Well my Subaru Forester has hit 120,000 miles and a check engine light on, meaning it's once again time for a round of 30k maintenance. I'll admit I've never been a car guy (bikes and computers have been more my thing), but after getting screwed at the local Local Subaru Dealer back in 2009, I've vowed to be more hands-on as far as what's up with my car. Not to mention, it's spring, the ski season has sucked, and I'm bored.
If you're looking to do the same, here's the tools needed:
- 12" breaker bar (preferably 1/2" end, but 3/8" + adapter is OK) $8
- Ratchet wrench set including 10mm, 12mm, 15mm, and 17mm sockets $22
- T-70 bit socket $5
- Phillips head screwdriver $5
- Needle Nose pliers $5
- Oil funnel with extension hose $5
- Spark Plug Gapper $3
Total tools cost = $53
And here's the parts I used:
And here's the parts I used:
- TYC 800075P Cabin Air Filter $15
- Fram CA9113 Engine Air Filter $7
- Beck Arnley 043-0979 Fuel Filter $20
- Fram TG3593A Oil Filter $8
- Dayco 5050350 Alternator and Power Steering Belt $14
- Dayco 5040353 A/C and Idler Belt $11
- NGK BKR5EGP Platinum Spark Plugs $12
- NGK FX 58 Spark Plug Wires $43
Total parts cost = $110
Lastly, list of oils and fluids used:
- 5 quarts Castrol GTX 5W-30 Syn Blend Engine Oil $22
- 2 quarts Castrol 75W-90 Limited Slip Synthetic Gear Oil $18
- 1 gallon Valvoline Dexron III / Mercon automatic transmission fluid $20
- 2 12 oz bottles Wearever Gold Premium Synthetic DOT 3 Brake Fluid
- 1 gallon Subaru Long Life "Green" radiator coolant $30
- 1 gallon distilled water $1
- 1 4oz bottle Subaru coolant conditioner $4
Total oil / fluids cost = $110
Step 1: Replace the Cabin Air Filter
|Cabin filters : Old (left), new (right)|
Purolator C25875 was an exact match for the installed one, but it was sure disappointing to pay $40 for what's basically paper and plastic. Next time may try to make one and save some dough.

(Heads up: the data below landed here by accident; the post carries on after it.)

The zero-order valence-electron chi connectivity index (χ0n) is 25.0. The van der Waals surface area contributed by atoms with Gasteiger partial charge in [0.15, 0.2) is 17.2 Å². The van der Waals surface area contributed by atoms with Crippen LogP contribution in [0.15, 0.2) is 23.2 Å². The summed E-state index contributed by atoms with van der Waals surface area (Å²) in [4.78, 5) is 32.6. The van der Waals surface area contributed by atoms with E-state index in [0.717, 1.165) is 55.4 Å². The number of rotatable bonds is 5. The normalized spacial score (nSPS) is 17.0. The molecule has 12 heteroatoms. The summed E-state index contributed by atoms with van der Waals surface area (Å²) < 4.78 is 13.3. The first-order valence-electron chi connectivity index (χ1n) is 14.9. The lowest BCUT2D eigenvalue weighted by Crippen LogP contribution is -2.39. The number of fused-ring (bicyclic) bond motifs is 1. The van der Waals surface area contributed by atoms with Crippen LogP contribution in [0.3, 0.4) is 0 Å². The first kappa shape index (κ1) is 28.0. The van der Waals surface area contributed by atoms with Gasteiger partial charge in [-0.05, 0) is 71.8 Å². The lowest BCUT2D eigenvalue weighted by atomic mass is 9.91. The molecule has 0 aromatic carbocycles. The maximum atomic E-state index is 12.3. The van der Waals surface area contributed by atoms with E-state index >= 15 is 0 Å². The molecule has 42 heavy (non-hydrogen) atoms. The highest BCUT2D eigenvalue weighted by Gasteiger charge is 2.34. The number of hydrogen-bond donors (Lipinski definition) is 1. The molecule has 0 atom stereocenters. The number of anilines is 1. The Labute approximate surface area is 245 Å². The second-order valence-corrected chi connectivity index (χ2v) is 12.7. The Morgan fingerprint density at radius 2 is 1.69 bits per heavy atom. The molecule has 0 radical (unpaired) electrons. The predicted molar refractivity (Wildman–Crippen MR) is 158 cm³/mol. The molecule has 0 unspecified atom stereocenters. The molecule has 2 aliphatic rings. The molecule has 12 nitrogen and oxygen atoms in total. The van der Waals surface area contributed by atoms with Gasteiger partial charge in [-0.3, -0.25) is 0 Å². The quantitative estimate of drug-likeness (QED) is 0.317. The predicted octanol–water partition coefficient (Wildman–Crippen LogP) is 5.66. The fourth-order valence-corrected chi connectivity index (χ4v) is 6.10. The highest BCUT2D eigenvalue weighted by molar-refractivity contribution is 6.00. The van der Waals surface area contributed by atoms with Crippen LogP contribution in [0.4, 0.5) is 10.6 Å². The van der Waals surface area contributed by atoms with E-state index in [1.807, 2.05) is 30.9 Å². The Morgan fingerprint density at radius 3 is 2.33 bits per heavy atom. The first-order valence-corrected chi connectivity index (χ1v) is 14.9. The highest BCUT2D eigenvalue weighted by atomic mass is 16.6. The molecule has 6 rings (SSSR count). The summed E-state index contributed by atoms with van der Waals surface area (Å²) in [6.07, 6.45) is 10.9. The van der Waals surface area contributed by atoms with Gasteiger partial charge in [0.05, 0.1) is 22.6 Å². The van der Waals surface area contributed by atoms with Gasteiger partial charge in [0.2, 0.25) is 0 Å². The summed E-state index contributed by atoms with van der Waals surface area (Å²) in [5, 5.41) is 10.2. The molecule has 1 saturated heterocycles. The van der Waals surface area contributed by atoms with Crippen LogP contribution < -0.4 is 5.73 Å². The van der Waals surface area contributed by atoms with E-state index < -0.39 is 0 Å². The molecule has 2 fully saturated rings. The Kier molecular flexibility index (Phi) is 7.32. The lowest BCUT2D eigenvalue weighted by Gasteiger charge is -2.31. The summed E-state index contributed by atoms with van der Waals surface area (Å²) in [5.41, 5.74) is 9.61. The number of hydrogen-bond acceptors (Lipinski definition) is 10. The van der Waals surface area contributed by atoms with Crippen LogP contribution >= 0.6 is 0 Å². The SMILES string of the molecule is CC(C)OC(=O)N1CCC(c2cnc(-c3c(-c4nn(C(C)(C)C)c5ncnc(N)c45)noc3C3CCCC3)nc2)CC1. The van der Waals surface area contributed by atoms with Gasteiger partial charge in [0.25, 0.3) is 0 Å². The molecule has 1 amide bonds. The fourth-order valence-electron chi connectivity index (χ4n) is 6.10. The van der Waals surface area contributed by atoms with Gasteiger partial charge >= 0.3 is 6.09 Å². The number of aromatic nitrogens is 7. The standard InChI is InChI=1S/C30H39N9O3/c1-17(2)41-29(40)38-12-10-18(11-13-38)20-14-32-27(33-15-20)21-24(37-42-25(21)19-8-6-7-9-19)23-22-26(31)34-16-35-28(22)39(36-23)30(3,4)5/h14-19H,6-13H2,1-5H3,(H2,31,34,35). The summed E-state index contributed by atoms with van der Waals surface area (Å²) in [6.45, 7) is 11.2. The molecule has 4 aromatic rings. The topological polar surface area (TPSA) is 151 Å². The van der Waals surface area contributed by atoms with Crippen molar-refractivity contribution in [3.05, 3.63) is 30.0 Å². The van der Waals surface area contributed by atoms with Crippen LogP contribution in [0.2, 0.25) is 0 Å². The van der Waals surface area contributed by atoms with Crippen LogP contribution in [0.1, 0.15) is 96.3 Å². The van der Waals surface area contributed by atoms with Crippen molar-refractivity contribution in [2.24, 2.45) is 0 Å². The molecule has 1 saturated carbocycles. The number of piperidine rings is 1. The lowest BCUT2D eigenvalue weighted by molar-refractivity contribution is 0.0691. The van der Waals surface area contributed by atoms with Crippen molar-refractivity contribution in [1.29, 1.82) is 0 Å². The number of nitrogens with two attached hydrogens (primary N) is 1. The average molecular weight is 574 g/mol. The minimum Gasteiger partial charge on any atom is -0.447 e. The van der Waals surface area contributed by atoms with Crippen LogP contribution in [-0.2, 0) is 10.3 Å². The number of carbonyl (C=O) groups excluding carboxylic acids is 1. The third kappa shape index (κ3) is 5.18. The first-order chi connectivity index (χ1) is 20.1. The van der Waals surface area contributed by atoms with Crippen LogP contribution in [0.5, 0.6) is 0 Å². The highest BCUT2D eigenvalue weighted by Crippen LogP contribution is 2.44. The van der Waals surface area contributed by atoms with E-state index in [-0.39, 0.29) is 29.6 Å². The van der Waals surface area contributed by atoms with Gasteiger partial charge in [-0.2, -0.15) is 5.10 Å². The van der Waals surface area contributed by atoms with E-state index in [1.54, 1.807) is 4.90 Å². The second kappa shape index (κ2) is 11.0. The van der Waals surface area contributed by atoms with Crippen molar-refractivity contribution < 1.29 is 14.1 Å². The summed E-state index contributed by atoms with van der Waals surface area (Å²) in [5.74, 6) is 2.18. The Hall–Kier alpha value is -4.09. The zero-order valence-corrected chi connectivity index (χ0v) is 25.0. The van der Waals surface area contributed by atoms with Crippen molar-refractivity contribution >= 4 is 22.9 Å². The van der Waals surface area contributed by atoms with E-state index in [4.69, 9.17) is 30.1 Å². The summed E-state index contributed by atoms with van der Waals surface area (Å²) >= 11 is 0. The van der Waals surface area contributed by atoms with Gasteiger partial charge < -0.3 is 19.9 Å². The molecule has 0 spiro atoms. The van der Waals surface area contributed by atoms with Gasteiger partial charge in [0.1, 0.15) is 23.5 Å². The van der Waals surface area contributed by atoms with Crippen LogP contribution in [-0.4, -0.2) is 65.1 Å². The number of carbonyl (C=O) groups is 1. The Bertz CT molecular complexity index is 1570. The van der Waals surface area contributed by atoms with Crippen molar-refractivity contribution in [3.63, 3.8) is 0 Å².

Step 2: Replace the Engine Air Filter
The Engine Air Filter is the big black box in the back middle held by a couple 10mm bolts and three metal clips.
The genuine Subaru filter is just paper and plastic, so nothing fancy. Two options are the Purolator Classic and Fram Extra Guard. Between the two, I would definitely recommend the Fram. It's much better built and the prices are about the same.
Step 3: Replace Fuel Filter
|My new fuel filter|
You’ll need goggles, pliers, and a screwdriver for this one. This video is for an Outback, but the Forester is no different. Watch for splashing gas when pulling off the hoses.
Compatible parts are Purolator F54668, DriveWorks DW-54668, or Beck Arnley 043-0979. They all look the same and cost about a little over $20.
Step 4: Engine Oil Change
|New Oil and Filter read to go|
For the filter, everyone recommended spending couple bucks on a good one such as the Purolator PureOne or Fram Tough Guard. Bosch and Wix are also popular.
As for the procedure itself, I think this video is probably the most complete one out there. The drain bolt takes a 15mm socket to remove, and it was in so tight I had to buy a breaker bar to get it off. The filter was also a pain to remove, and I had to give it a pull with groove point pliers on to get started.
Step 5: Transmission Fluid Change